Hacker group the A-Team publishes list of alleged LulzSec members


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An Internet hacker group calling itself the A-Team has published a document it claims reveals the identities of at least some members of the recently retired hacker network LulzSec, including phone numbers, addresses, Facebook URLs and even the identities of some of their relatives and associates.

The A-Team exposed the names of seven individuals, the first name of two others, information on a 10th and implied that there was another member of LulzSec who they were unable to find out about.


The A-Team, which said it has been following some members of LulzSec since a large online attack on the media network Gawker in December, said the group claimed to only be causing havoc for entertainment because they would only expose random information they could find.

‘We think that with these kid’s exposed as long as other people stop passing lulzsec hacks that it will eventually die off,’ the group said in a document published Saturday on PasteBin.

The document traced some of the claimed LulzSec’s members back to parts of the United States, Britain, the Netherlands and Sweden.

The A-Team said LulzSec’s members were a product of the hacking culture found on the Website 4chan, which is rooted in anonymity, making some feel invincible.

‘The Internet by definition is not anonymous,’ the group said. ‘Computers have to have attribution. If you trace something back far enough you can find its origins.’

The group’s exposition of LulzSec members matches closely what has been published in two other PasteBin documents, including a chat log, the work of another group going after LulzSec, and the Twitter accounts of some members who have connected their anonymous Internet handles to LulzSec.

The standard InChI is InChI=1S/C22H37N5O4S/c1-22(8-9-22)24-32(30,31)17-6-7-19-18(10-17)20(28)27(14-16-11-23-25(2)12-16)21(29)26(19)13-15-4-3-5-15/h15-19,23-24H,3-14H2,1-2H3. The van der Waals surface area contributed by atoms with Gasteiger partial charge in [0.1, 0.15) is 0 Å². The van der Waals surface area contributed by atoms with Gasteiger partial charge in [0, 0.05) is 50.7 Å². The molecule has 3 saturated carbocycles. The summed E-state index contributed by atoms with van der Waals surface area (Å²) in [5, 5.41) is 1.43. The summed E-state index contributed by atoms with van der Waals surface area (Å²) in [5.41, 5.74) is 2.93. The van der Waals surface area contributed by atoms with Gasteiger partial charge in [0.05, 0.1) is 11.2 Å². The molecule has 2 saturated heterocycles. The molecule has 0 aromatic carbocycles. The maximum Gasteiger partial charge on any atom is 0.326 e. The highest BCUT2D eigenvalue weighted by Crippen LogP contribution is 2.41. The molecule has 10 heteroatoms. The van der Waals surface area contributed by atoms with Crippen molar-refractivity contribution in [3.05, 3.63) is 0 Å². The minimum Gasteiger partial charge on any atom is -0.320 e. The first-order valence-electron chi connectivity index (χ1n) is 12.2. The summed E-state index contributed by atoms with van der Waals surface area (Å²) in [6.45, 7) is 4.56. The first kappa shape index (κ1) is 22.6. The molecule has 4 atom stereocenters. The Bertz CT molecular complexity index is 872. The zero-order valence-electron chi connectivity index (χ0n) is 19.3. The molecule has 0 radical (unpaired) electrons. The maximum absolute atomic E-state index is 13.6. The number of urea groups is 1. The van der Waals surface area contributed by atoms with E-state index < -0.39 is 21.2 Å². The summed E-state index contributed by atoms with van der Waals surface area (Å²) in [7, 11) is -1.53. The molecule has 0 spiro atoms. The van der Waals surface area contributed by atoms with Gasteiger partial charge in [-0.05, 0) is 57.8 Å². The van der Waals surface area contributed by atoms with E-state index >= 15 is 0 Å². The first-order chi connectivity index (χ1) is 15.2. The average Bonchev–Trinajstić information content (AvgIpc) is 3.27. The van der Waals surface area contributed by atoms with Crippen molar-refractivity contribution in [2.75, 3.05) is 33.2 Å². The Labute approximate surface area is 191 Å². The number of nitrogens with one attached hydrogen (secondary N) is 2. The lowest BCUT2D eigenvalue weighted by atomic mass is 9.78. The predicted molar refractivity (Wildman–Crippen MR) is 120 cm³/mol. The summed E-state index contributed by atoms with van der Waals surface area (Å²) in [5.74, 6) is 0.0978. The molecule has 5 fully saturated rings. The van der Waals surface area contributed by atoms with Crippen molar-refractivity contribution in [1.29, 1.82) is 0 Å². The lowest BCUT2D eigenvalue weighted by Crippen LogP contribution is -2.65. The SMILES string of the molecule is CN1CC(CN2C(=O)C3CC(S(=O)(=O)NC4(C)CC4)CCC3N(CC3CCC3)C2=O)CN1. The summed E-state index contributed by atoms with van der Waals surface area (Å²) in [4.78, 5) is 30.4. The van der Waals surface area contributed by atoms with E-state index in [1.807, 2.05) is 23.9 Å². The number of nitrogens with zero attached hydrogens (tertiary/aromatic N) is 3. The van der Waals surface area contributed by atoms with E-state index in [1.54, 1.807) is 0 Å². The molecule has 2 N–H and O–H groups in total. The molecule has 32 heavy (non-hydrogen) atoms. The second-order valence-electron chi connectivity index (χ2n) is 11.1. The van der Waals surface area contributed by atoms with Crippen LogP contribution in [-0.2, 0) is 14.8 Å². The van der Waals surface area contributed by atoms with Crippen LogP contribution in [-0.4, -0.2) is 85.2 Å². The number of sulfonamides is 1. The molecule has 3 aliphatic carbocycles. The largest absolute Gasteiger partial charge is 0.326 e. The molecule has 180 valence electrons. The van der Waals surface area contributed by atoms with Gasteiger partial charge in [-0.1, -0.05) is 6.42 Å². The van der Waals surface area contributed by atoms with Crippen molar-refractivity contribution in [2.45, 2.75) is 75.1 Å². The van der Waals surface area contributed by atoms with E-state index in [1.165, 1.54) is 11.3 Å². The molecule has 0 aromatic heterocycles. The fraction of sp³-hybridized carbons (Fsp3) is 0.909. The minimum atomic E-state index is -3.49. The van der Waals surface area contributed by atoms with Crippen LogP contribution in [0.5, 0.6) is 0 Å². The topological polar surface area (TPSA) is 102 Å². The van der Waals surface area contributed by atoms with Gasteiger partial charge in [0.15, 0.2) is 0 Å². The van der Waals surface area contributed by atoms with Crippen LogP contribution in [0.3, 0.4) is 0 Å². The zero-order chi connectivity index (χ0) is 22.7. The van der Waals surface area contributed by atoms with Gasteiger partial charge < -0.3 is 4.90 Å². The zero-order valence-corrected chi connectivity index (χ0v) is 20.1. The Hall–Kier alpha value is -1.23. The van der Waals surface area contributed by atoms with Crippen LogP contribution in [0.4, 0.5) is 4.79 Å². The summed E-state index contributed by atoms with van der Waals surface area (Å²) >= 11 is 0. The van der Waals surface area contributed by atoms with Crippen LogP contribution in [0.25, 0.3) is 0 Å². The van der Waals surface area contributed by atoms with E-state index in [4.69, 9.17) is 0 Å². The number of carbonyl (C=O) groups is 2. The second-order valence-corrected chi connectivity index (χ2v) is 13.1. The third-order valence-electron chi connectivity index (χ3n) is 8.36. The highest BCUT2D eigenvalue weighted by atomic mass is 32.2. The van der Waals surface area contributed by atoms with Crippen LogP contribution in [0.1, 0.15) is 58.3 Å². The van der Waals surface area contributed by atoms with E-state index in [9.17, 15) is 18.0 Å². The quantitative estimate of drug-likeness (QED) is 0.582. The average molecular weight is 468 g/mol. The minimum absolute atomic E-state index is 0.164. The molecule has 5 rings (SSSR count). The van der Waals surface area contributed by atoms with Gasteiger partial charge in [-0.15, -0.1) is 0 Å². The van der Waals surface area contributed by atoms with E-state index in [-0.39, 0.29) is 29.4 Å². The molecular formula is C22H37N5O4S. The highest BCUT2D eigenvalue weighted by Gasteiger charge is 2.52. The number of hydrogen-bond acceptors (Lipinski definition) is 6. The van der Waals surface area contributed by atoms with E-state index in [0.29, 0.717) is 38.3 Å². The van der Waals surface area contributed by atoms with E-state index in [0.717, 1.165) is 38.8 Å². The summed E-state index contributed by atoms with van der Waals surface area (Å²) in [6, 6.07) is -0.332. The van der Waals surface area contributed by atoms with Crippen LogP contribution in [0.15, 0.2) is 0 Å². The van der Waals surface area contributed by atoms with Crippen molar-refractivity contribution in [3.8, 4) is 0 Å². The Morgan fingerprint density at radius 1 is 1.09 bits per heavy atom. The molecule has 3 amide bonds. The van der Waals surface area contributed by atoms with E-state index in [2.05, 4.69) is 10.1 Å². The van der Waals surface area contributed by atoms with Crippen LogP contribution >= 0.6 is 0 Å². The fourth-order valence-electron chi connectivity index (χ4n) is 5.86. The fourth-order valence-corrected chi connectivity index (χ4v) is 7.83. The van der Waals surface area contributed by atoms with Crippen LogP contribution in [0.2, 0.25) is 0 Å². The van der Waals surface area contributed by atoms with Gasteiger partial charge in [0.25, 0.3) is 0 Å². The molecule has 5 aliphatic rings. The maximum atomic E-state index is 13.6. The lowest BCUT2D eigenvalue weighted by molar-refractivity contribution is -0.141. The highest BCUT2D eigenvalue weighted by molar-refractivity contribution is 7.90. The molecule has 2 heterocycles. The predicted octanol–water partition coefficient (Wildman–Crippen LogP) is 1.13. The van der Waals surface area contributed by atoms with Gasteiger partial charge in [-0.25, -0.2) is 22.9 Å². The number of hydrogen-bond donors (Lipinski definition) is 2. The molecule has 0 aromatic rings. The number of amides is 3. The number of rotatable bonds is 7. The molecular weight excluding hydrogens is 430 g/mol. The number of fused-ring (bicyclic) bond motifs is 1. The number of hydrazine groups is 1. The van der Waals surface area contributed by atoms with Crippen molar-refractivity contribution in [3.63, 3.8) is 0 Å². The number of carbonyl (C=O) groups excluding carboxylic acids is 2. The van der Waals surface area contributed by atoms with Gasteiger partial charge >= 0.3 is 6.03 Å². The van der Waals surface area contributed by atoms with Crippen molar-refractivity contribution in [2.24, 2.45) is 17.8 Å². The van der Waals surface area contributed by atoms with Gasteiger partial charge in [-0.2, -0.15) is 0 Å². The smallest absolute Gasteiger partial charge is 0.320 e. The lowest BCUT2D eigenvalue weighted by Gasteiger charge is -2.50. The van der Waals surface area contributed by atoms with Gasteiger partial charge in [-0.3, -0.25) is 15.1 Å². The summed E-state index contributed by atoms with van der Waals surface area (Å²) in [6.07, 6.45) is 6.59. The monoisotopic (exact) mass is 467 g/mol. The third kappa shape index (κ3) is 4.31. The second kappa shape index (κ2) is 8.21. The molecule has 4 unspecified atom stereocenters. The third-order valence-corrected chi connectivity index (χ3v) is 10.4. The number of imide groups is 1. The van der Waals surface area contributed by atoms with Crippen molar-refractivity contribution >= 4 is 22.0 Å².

LulzSec, which said it disbanded Saturday after a 50-day run, did not respond through its Twitter account, despite a history of addressing claims similar to these. LulzSec has taken responsibility for attacks on the CIA, the FBI, the U.S. Senate, the Arizona Department of Public Safety, a British police agency, Sony, Fox, PBS, Nintendo, various porn websites and multiple video game servers and websites since early May.

The A-Team described instructions for how to view the evidence of their work and said law enforcement agencies that wanted the ‘raw logs’ could contact the group via email.


LulzSec calls it quits after 50 days

LulzSec claims hack into Arizona Department of Public Safety

Teen hacking suspect arrested in Britain; LulzSec denies he’s a member


-- Salvador Rodriguez